By Rachael Rifkin
Paying tribute to the leader many cite as the man responsible for Cal State Long Beach’s transformation into a university, various members from the greater Long Beach area were in attendance at Cal State University-Long Beach’s Carpenter Performing Arts Center last Saturday. Friends, family, local figures, politicians and former coworkers were there for a memorial honoring the university’s past president– former Congressman Steve Horn, who had passed away from complications with Alzheimer’s disease on Feb. 17 at the age of 79.
At the event, the university brass ensemble band performed in honor of Horn’s early musical aspirations –he had played the French horn before switching to studies in political science– as speakers described significant stages of his life: As a legislative assistant, he worked on the Civil Rights Act of 1964 and the Voting Rights Act of 1965. During the 18 years he served as president of CSULB, he developed a variety of innovative services and programs– everything from construction projects and ethical reforms to the establishment of a student learning assistance center– for which he was named “one of the 100 most effective college presidents in the United States” by the Exxon Education Foundation in 1986. He was a Republican Congressman for five terms, known for riling up both Republicans and Democrats with his bipartisan approach.
The presenters at Saturday’s memorial also shared their personal reflections, speaking about his character, kindness, honesty and intelligence.
CSULB President Dr. F. King Alexander talked about the lasting effects of Steve’s presidency. “His legacy is all around us,” he said. “Every day our students benefit from the things he did during his presidency.”
Jack Shainline, former CSULB vice president of student services, thought of Steve as a humanist. “He had honesty, decisiveness and courage,” Shainline said. “He had moral courage, which is the hardest kind to have. He never swept problems under the rug. He focused on the welfare of the students and created the best kind of working environment. He brought people together.”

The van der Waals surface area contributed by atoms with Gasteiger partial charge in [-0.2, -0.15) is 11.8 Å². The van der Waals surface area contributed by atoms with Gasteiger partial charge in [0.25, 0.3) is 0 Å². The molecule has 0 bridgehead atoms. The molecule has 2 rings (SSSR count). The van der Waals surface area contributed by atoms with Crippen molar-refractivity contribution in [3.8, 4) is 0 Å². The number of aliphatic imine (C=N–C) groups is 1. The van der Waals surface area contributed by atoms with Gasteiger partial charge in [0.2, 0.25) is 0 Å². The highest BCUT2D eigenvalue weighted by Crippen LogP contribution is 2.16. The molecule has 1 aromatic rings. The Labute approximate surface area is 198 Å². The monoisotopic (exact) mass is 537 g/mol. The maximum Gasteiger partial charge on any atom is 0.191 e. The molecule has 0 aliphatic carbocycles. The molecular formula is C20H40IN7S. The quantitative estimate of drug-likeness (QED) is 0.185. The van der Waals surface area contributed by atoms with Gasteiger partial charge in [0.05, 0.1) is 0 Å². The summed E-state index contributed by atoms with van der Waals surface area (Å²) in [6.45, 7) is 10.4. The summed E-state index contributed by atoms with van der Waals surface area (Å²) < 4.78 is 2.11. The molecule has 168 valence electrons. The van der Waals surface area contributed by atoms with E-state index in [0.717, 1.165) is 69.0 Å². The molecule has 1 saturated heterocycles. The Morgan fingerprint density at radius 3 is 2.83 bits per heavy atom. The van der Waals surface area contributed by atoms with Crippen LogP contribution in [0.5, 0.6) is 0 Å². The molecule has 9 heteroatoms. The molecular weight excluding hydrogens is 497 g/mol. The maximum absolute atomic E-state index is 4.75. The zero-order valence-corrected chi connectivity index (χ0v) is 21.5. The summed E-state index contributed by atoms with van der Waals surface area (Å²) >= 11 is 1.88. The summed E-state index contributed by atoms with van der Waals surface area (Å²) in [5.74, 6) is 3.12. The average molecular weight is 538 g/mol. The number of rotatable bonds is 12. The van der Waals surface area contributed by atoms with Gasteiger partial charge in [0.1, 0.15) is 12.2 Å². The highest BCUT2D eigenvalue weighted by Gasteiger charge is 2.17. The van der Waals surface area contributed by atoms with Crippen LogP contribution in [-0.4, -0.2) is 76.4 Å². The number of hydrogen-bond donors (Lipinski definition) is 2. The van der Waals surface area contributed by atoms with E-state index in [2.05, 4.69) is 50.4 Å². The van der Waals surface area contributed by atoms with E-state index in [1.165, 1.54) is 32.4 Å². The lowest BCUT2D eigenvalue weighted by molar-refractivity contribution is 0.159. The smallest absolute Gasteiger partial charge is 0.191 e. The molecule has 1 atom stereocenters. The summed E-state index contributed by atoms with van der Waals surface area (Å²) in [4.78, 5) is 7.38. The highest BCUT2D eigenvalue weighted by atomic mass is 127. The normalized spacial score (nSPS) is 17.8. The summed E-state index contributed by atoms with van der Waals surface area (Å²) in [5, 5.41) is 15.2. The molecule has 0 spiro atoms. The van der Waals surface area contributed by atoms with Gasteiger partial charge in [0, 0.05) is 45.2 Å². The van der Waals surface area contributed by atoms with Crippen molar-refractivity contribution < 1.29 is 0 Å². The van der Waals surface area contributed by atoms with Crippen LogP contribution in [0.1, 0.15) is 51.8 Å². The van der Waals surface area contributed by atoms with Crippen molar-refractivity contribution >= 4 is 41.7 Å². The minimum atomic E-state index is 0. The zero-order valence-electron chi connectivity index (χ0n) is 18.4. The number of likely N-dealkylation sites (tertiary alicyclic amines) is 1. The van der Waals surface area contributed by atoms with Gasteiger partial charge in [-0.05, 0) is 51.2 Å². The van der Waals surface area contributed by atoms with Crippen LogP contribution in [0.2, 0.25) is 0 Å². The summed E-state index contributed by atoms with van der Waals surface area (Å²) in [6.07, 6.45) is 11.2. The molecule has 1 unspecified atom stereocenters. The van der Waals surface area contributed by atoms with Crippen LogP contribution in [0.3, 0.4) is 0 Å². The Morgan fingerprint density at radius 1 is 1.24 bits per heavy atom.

Dr. Karl Anatol, former CSULB dean of humanities, spoke about Horn’s unrelenting perseverance. “Steve was a man on a mission. He was a rushing river,” Anatol said. “Steve was unrelenting in his insistence for excellence.”
The Honorable J. Russell George was the staff director and chief counsel to the House Subcommittee on Government Management, Information and Technology, which Steve chaired. Personally influenced by Steve, he said, “I hope everyone has someone come into their lives that helps change them.”
Connie Martinez Sziebl, currently a field deputy for LA County Supervisor Don Knabe, was district director for Horn’s Congressional office from 1993–2003. “There are very few things in life as meaningful as memories,” she said. “I’ve spent the last few weeks hearing and sharing stories about Steve. I remember once he gave a homeless man his card and told the man that if he ever needed help, call, and the man did.”
Naomi Rainey, president of the Long Beach branch of the NAACP, shared a story of an incident that occurred before she had even known who Horn was. “I met him during my graduation,” she said. “At one point, there was an activity for graduates and their families. My family couldn’t come to my graduation. I was about to leave when Steve stopped me to ask why I was leaving. I told him that the school hadn’t thought about the people who didn’t have families. Steve said, ‘My family will be your family.’ And they were…Behind all of his actions he was a nice, generous, and compassionate man.”
Also among those in attendance were: Signal Hill Mayor Larry Forester; former Long Beach Vice Mayor Val Lerch; US Rep. Laura Richardson; former California governor George Deukmejian and his wife Gloria; former Long Beach Mayor Beverly O’Neill; publicist Kathy Berry; Long Beach Chamber of Commerce President Randy Gordon; Horn’s children, Steve Horn, Jr. and Marcia Horn; his grandson Jonathan Horn; and his wife Nini, who briefly took to the stage to thank everyone for coming and express her gratitude for her husband’s caregivers.